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9 things that suck about being a small business owner


Please note that I’m writing this at 2 am after an intense hyperfocus. So if some of it doesn’t make sense, you’ll have to make do.




I’m trying to make an effort to open up and speak more freely about not just the successes of SmashBear. I think it’s important to show the full picture of what it can look like to run your own business, especially in the early stages.

It’s important we have these open conversations so that we can recognize that these feelings are normal. There are so many amazing business owners out there sharing a realistic picture of what running a business actually looks like, so here are my 9 things that suck about being a small business owner.


Standard disclaimer: these are just my opinions and experiences.


TLDR: I’m broke, have very few friends, and very tired


1. I have 0 money

Despite working a full-time job alongside running a business, I never seem to have any ‘spare’ money. This is usually down to investing back into SmashBear, buying materials/stock, etc., but it’s so frustrating sometimes when you just want to see savings in your account, but the last big expense has just wiped you clean.




2. Things always cost more than you expect

Why is packaging so expensive? Book/graphic designers, editors, printing cost, shipping costs, market entrance fees, stock for the markets etc. Whatever you budget for, just expect to go over it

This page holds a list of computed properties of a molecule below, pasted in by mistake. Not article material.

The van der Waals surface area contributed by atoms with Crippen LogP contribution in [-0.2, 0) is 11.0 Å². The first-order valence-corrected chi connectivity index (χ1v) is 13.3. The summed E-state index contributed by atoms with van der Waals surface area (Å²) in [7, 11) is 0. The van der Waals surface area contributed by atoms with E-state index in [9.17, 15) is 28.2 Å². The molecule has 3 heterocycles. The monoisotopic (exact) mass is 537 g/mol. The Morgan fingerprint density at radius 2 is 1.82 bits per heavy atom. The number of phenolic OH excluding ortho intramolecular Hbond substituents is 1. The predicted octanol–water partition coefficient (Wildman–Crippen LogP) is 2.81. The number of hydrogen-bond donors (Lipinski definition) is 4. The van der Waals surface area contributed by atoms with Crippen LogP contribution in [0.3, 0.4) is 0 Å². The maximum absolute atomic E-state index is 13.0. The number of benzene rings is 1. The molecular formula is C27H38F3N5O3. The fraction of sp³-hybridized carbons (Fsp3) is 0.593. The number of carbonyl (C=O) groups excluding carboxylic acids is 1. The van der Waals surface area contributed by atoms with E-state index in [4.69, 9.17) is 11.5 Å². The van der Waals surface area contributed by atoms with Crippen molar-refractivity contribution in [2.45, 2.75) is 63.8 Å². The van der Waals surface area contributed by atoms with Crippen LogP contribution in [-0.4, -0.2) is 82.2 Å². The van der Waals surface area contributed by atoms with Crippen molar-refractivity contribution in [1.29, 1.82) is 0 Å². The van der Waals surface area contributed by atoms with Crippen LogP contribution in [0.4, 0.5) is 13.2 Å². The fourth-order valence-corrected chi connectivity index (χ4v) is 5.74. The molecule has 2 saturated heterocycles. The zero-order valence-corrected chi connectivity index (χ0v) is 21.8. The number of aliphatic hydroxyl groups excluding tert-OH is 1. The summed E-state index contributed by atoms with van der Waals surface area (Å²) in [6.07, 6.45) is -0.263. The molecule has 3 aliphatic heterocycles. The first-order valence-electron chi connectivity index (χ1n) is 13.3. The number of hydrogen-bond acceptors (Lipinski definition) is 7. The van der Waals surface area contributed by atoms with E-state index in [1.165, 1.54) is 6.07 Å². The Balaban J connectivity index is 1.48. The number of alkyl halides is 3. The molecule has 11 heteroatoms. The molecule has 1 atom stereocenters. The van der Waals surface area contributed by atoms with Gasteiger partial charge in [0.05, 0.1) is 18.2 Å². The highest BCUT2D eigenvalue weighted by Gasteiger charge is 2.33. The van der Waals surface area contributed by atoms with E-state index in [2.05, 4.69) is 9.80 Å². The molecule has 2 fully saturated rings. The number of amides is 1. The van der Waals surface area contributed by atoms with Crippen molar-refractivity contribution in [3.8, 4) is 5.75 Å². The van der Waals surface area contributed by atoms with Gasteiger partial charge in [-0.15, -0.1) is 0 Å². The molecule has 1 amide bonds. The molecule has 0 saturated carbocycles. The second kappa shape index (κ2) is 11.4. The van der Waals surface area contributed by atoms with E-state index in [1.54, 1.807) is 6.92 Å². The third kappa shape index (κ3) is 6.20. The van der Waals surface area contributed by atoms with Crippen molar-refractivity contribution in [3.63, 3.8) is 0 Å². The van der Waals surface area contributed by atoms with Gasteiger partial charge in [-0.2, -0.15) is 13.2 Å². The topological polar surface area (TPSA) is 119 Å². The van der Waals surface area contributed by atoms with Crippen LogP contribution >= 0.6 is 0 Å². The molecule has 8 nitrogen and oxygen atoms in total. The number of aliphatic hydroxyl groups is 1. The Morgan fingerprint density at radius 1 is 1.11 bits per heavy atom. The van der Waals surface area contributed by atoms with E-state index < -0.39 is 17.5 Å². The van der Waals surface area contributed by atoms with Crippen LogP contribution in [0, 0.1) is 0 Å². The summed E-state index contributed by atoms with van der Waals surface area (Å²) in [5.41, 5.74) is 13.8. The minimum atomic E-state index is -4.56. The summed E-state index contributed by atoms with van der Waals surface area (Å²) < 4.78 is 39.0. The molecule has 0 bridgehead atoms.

3. It’s lonely

While I’ve managed to build a lovely community, it’s hard to build anything but a friendly working relationship. Plus you other friends can’t relate to the struggles of running a business or understand why you’re spending all day inside when the weather’s in the 20’s. Yes, I would like to be down the beach, but I have to work.



4. You have 0 money

Yes, I’m repeating this point, but for a different reason. Most small businesses don’t turn over a profit until their 5th year. Until then you’ll be lucky to break even, which SmashBear has been doing consistently for a while now. But this also means that you won’t be able to pay yourself a wage. SmashBear’s 3 now, so I’m still looking at, at least another 2 years of working and not paying myself.


5. You have to know everything and be everywhere

Unless you’ve secured yourself a nice investment, odds are you’re going to be doing most, if not all of the work yourself. You’ll have to be an expert in accounting, sales, marketing, business management, leadership, branding, product development, project management, etc. The list goes on. You have to have at least a working knowledge of all aspects of your business and you need to be able to give your attention to them all of the time.

I usually feel like I’m just putting out fires but have 0 time to get proactive and anticipate issues before they arise.


6. It’s draining

You’re your own cheerleader. Your family and friends can support you, but the entirety of your business is your burden. A social media post doesn’t do as well as it should, a product launch goes wrong, customers are disappointed… the buck stops with you. Everything that goes wrong will be pointed out, and everything that goes right will be treated as ‘business as usual’.